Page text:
You could be forgiven for looking at screenshots from Train Valley and expecting a railway management sim a la Railroad Tycoon; it certainly looks the part in screenshots. And while it does have some light simulation elements, in truth, it’s more of a puzzle game—and a rather unique one at that, revolving around keeping an increasingly complex train network moving.
At the most basic level, it’s a game of using real lines to connect stations and directing trains around that network. The stations pop up on the map of their own accord—sometimes randomly, sometimes in a predetermined spot, depending on game mode—for you to then figure out how to connect to the existing lines, working around whatever environmental quirks appear on the current map. Trains, too, appear randomly at stations, ready to depart for a specific target on your cue… or on their own, if left unattended for too long.
The puzzle, then, is keeping all these moving as the number of stations and frequency of trains increases. With just two or three stations and departures infrequent enough that sending out one train at a time is viable, things start out easy. But it doesn’t take long until you’re frantically flipping line switches, trying to time departures just right so that you can have as many engines on the go at once as possible, and inevitably doing a bit of emergency redirection when things go awry—it’s easy to forget to flip a switch when you’re managing dozens of them, or to ignore a ready-to-go train for just a little too long and have it depart at an especially inconvenient time. Crucially, you can strategically pause at any time, and lay track of direct trains while paused.
On top of that, you have your funds to worry about, which is where there’s a light touch of management sim. Building track costs money, demolishing houses (!) and other buildings to make space for more efficient routes costs more money, and there’s a regular tax to account for. Run out of cash—which is surprisingly easy to do if you’re not careful—and it’s game over. You. make money by getting the trains to their goals efficiently: the quicker the trip, the more you earn from it. But each train starts from a different baseline, so trying to prioritise the most lucrative trips adds another layer to the central puzzle foundation.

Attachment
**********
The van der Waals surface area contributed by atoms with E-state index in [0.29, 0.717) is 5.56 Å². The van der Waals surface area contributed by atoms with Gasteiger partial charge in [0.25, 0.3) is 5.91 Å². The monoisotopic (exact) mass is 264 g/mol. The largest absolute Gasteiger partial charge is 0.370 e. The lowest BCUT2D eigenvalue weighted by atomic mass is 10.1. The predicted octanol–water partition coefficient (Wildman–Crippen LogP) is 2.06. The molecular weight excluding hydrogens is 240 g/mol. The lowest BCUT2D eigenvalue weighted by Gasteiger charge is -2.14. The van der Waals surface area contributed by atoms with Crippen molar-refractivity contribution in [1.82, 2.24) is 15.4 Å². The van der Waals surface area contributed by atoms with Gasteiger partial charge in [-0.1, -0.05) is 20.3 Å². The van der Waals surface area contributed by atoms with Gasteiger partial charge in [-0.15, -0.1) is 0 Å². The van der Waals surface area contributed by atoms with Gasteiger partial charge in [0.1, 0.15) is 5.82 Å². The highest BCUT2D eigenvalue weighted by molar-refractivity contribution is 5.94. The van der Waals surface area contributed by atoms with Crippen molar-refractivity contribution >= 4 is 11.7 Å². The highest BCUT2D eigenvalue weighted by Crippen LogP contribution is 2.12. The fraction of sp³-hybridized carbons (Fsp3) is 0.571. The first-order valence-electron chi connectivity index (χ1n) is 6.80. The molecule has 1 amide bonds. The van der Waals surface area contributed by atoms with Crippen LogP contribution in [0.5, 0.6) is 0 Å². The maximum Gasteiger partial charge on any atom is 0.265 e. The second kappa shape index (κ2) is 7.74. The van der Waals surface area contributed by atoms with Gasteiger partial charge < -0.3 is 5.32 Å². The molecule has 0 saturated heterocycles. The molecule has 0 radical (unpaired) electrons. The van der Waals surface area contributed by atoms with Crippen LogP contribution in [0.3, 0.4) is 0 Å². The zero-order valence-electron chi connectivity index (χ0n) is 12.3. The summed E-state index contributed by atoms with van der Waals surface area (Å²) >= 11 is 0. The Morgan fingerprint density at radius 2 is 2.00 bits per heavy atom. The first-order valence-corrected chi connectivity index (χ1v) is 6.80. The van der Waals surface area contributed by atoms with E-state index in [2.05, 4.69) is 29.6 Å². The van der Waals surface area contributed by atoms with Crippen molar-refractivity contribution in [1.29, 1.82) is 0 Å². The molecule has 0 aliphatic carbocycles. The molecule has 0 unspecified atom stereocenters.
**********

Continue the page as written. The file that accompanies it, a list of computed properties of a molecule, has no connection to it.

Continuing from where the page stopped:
With a story mode (of sorts) spanning five different settings from 1830 to 2020, featuring everything from old steam locomotives to modern bullet trains, Train Valley should, on paper, have a lot of depth and variety. Sadly, it falls a little short: despite those different details, there isn’t a huge amount to differentiate one level from the next. Different locations and time periods come with different visual styles and faster trains, and the terrain on some maps occasionally poses unique challenges, like working with a limited number of tunnels or bridges. But by and large, the diminishing returns in the core game loop tend to set in quickly, and things can quickly start to feel samey.
Similarly, the history nerd in me was excited at the prospect of “real-life events as the Gold Rush of 1849, the construction of the Florida Overseas Railroad, World War II…” But these events are backdrops at most, presented without context, and other than something as omnipresent as a world war, it’s easy to miss the little details entirely in an event you’re not already familiar with. I don’t expect every game to be educational, but there seems to be a missed opportunity here to shed a bit of light on some important moments of history in a fun, playful way.
But “fun, playful way” is really what’s important there—because Train Valley is a lot of fun. It takes a fairly simple concept and adds some well-thought-out layers to create a satisfying, enjoyable train management puzzler. It’s best suited to short play sessions, but in those quick bursts, Train Valley hits a sweet spot.